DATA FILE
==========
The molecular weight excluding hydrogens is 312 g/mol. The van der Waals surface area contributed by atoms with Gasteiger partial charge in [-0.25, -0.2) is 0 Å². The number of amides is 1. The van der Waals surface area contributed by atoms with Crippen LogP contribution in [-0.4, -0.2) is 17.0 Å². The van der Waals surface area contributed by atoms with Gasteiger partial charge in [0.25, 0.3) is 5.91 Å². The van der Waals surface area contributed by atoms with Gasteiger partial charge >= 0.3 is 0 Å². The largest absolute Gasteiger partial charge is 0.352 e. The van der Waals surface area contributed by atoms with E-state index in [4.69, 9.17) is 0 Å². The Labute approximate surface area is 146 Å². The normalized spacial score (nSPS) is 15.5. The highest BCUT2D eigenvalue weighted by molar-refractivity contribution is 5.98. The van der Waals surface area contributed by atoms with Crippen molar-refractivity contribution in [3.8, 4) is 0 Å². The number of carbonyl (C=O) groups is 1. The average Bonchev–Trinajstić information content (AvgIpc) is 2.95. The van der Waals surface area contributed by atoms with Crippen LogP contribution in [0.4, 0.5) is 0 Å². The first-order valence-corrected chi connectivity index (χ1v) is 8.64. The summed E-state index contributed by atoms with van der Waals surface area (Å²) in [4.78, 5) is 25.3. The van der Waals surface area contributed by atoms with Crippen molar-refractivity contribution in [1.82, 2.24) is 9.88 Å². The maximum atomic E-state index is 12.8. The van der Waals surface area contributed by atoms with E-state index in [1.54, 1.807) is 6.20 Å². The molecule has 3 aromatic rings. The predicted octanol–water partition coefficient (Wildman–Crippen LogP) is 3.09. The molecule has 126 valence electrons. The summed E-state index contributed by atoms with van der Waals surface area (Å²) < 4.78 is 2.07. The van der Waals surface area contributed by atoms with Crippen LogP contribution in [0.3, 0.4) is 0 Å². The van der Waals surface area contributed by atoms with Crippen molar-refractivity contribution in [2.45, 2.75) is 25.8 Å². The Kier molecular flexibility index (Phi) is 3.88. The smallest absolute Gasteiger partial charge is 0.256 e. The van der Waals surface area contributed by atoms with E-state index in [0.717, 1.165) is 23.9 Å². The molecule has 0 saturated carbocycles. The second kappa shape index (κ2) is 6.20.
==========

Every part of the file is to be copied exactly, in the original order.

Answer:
The molecular weight excluding hydrogens is 312 g/mol. The van der Waals surface area contributed by atoms with Gasteiger partial charge in [-0.25, -0.2) is 0 Å². The number of amides is 1. The van der Waals surface area contributed by atoms with Crippen LogP contribution in [-0.4, -0.2) is 17.0 Å². The van der Waals surface area contributed by atoms with Gasteiger partial charge in [0.25, 0.3) is 5.91 Å². The van der Waals surface area contributed by atoms with Gasteiger partial charge >= 0.3 is 0 Å². The largest absolute Gasteiger partial charge is 0.352 e. The van der Waals surface area contributed by atoms with E-state index in [4.69, 9.17) is 0 Å². The Labute approximate surface area is 146 Å². The normalized spacial score (nSPS) is 15.5. The highest BCUT2D eigenvalue weighted by molar-refractivity contribution is 5.98. The van der Waals surface area contributed by atoms with Crippen molar-refractivity contribution in [3.8, 4) is 0 Å². The number of carbonyl (C=O) groups is 1. The average Bonchev–Trinajstić information content (AvgIpc) is 2.95. The van der Waals surface area contributed by atoms with Crippen LogP contribution in [0.4, 0.5) is 0 Å². The first-order valence-corrected chi connectivity index (χ1v) is 8.64. The summed E-state index contributed by atoms with van der Waals surface area (Å²) in [4.78, 5) is 25.3. The van der Waals surface area contributed by atoms with Crippen molar-refractivity contribution in [1.82, 2.24) is 9.88 Å². The maximum atomic E-state index is 12.8. The van der Waals surface area contributed by atoms with E-state index in [1.54, 1.807) is 6.20 Å². The molecule has 3 aromatic rings. The predicted octanol–water partition coefficient (Wildman–Crippen LogP) is 3.09. The molecule has 126 valence electrons. The summed E-state index contributed by atoms with van der Waals surface area (Å²) < 4.78 is 2.07. The van der Waals surface area contributed by atoms with Crippen LogP contribution in [0.3, 0.4) is 0 Å². The van der Waals surface area contributed by atoms with Crippen molar-refractivity contribution in [2.45, 2.75) is 25.8 Å². The Kier molecular flexibility index (Phi) is 3.88. The smallest absolute Gasteiger partial charge is 0.256 e. The van der Waals surface area contributed by atoms with E-state index in [0.717, 1.165) is 23.9 Å². The molecule has 0 saturated carbocycles. The second kappa shape index (κ2) is 6.20.